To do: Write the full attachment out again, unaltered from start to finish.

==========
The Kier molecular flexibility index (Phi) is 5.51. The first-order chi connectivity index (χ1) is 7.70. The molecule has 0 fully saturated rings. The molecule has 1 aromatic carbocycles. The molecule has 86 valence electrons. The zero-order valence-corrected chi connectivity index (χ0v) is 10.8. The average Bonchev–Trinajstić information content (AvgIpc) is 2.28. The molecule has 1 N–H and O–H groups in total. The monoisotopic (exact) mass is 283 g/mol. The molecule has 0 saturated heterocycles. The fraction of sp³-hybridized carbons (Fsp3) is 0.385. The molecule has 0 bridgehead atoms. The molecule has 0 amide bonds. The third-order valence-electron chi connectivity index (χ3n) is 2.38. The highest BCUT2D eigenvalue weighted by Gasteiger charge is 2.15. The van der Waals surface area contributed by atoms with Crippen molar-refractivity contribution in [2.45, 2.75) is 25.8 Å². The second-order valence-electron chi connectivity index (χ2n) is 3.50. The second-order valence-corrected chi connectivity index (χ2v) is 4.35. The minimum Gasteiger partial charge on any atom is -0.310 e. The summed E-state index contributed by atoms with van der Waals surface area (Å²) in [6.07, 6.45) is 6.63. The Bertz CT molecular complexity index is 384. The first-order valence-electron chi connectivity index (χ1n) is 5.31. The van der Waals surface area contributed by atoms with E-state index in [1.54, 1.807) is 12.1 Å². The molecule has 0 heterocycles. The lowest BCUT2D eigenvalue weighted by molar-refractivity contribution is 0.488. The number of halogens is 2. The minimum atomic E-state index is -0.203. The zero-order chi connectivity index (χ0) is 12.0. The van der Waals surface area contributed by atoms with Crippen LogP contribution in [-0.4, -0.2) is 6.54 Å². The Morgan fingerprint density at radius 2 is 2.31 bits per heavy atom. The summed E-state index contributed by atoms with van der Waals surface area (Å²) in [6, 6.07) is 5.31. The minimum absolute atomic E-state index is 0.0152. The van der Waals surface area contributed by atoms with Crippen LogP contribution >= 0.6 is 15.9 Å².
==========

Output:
The Kier molecular flexibility index (Phi) is 5.51. The first-order chi connectivity index (χ1) is 7.70. The molecule has 0 fully saturated rings. The molecule has 1 aromatic carbocycles. The molecule has 86 valence electrons. The zero-order valence-corrected chi connectivity index (χ0v) is 10.8. The average Bonchev–Trinajstić information content (AvgIpc) is 2.28. The molecule has 1 N–H and O–H groups in total. The monoisotopic (exact) mass is 283 g/mol. The molecule has 0 saturated heterocycles. The fraction of sp³-hybridized carbons (Fsp3) is 0.385. The molecule has 0 bridgehead atoms. The molecule has 0 amide bonds. The third-order valence-electron chi connectivity index (χ3n) is 2.38. The highest BCUT2D eigenvalue weighted by Gasteiger charge is 2.15. The van der Waals surface area contributed by atoms with Crippen molar-refractivity contribution in [2.45, 2.75) is 25.8 Å². The second-order valence-electron chi connectivity index (χ2n) is 3.50. The second-order valence-corrected chi connectivity index (χ2v) is 4.35. The minimum Gasteiger partial charge on any atom is -0.310 e. The summed E-state index contributed by atoms with van der Waals surface area (Å²) in [6.07, 6.45) is 6.63. The Bertz CT molecular complexity index is 384. The first-order valence-electron chi connectivity index (χ1n) is 5.31. The van der Waals surface area contributed by atoms with E-state index in [1.54, 1.807) is 12.1 Å². The molecule has 0 heterocycles. The lowest BCUT2D eigenvalue weighted by molar-refractivity contribution is 0.488. The number of halogens is 2. The minimum atomic E-state index is -0.203. The zero-order chi connectivity index (χ0) is 12.0. The van der Waals surface area contributed by atoms with Crippen LogP contribution in [-0.4, -0.2) is 6.54 Å². The Morgan fingerprint density at radius 2 is 2.31 bits per heavy atom. The summed E-state index contributed by atoms with van der Waals surface area (Å²) in [6, 6.07) is 5.31. The minimum absolute atomic E-state index is 0.0152. The van der Waals surface area contributed by atoms with Crippen LogP contribution >= 0.6 is 15.9 Å².